Teardown: Memoir of a Vanishing City
Chapter 13 excerpt
Burning Down the House
The fires started in late March of 2010, around the time Flint residents typically start fantasizing about the spring thaw. Like any city with widespread blight, Flint had an ongoing arson problem, but this was different. Sitting at my kitchen table in San Francisco, I watched a seemingly endless stream of shaky YouTube videos featuring Flint houses in flames while crowds watched from the street and neighbors frantically hosed down their roofs. I talked to nervous Flint residents who told me the sight of smoke plumes was now commonplace, along with an acrid, charred smell that wafted through the city. A friend of mine named Guy was one of them.
I met Guy through Flint Expatriates. He left insightful, depressingly funny comments on a few posts, and we started exchanging emails and phone calls. He was born and raised in Flint. Although Guy’s grandfather had been a prominent Flint doctor, his father landed on the line at Chevy in the Hole, took to drinking, and ended up living in an apartment above Vechell’s Lounge, a well-known bar near the factory.
Guy learned to play the organ and the piano growing up. He landed gigs at various VFW and union halls around Flint, found work in a band down in Houston, and eventually made his way to Las Vegas, where he joined the house band at the Dunes. The pay wasn’t bad, and he had a room with two king-size beds at the casino hotel, but he saw no future in it. He returned to Flint and got a degree in psychology from the University of Michigan with nearly perfect grades. He took a creative writing class, and the professor was so impressed that he urged him to apply to the Iowa Writers’ Workshop. But before long Guy was drinking heavily, just like his dad, and his marriage was on the rocks. He bounced around, living in Lansing for a while before returning to Flint in 1993 with his new wife, Maggie. He got sober, and they bought a 750-square-foot house on Arlington Street on the East Side, just a couple of blocks from Saint Mary’s, the grade school I had attended.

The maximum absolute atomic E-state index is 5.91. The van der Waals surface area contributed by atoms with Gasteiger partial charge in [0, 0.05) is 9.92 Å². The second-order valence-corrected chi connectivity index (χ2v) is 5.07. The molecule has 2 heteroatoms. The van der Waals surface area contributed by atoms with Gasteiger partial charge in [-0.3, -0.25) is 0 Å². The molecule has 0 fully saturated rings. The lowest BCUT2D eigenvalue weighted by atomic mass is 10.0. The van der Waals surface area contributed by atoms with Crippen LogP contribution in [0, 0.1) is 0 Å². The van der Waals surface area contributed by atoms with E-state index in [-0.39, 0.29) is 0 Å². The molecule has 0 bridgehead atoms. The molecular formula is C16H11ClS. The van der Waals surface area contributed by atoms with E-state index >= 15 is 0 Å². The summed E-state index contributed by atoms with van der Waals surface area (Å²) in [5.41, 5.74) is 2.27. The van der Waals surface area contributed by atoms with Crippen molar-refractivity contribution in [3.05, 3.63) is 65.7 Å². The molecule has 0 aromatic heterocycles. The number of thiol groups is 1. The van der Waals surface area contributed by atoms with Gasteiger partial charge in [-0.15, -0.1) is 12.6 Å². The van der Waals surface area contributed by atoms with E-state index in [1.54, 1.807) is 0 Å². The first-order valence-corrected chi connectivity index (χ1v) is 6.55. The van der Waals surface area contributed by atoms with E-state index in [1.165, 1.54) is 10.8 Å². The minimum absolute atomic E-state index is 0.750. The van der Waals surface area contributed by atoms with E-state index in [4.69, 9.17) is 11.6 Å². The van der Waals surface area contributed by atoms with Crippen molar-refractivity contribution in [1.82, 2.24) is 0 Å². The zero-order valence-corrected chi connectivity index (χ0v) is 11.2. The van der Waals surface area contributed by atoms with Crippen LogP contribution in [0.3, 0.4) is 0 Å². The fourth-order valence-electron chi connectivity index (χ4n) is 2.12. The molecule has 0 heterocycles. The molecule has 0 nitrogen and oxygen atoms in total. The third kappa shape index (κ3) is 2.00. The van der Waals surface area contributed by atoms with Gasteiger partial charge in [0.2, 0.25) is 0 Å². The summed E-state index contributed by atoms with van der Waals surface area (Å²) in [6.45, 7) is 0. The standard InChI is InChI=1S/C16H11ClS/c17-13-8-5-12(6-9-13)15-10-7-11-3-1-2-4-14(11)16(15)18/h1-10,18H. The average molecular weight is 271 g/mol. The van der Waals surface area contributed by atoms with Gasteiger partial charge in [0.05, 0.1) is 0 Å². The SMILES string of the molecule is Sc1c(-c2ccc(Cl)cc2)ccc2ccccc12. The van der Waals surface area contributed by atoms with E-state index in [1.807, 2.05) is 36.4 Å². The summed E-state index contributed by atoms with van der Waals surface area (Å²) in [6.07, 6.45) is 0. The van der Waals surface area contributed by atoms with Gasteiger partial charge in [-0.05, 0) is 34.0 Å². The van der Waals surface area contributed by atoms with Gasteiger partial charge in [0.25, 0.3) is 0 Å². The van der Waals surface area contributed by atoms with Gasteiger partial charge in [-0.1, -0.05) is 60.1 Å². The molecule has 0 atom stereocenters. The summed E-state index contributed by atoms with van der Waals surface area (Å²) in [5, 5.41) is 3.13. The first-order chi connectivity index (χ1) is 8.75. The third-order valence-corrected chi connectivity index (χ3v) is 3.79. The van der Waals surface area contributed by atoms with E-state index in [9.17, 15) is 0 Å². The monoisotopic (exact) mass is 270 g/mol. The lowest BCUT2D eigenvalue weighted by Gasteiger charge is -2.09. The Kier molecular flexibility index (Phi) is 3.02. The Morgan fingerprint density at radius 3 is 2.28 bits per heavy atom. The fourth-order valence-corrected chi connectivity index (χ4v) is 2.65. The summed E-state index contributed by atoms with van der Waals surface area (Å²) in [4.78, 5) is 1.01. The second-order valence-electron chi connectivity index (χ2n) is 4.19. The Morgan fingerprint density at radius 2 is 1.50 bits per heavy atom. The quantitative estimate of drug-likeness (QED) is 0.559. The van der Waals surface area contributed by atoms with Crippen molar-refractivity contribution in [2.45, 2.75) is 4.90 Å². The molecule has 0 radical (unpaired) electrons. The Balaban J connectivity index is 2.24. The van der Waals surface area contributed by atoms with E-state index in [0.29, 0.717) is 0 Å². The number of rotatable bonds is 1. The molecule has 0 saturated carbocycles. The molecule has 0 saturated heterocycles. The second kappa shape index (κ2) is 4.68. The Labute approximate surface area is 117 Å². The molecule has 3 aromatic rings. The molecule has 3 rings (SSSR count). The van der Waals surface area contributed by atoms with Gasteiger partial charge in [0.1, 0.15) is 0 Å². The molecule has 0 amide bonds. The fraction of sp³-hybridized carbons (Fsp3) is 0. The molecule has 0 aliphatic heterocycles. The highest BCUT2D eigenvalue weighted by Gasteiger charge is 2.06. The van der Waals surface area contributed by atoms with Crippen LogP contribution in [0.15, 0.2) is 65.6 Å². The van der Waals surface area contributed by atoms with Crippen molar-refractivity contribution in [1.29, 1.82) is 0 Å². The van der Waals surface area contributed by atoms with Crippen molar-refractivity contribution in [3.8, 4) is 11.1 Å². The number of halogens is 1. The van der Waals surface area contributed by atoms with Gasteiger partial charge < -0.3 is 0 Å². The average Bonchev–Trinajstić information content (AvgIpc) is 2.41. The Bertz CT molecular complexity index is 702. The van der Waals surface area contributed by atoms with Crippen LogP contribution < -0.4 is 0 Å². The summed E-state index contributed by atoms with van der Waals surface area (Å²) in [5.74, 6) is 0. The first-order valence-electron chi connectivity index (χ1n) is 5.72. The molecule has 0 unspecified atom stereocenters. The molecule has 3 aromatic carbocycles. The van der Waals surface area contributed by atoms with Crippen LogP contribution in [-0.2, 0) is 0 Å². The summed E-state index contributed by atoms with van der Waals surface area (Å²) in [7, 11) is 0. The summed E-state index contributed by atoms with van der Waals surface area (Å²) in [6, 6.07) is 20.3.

Guy was a salesman at a mattress warehouse making seven dollars an hour, plus a little money on the side designing websites, a skill he had picked up on his own. He didn’t have enough money to move. “I’m trapped on the East Side,” he said during one of the long phone conversations we had when things were slow at the mattress store. Flint had a way of intruding on our talks. One day a woman showed up at the warehouse. Guy thought he had a customer, but she was selling frozen meat out of a cooler in the backseat of her car, most likely stolen. “You wanna buy some steaks?” she asked.
“Do you accept plasma as payment?” Guy joked.
She didn’t get it and left quickly. I guess when you’re selling contraband T-bones, you don’t have time to kid around.
“Man, that encounter pretty much sums up Flint,” Guy said.
Guy thought of himself as someone who didn’t scare easily. After all, he’d seen some weird happenings in the neighborhood. There was the time the previous summer that a speeding car crashed into a neighbor’s house, knocking it off the foundation. The male driver was draped over the engine block. His pregnant girlfriend was strapped into the passenger seat. They both survived, but the unborn baby did not. Guy detailed a host of other misfortunes that had befallen his street: a little boy drowning in a backyard pool, instances of child abuse in plain sight, neighbors drinking and fighting.
“When we first moved here, there were some GM retirees and a few other people on the block who kept their homes immaculate,” Guy said. “But all those ‘normal’ people—for lack of a better term—either died or moved away. There’s almost a complete absence of middle-class homeowners now. Almost everyone’s renting, and it’s like they’re feral people. On warm summer days the street is a cacophony of profanity. It’s just amazing how quickly the street declined.”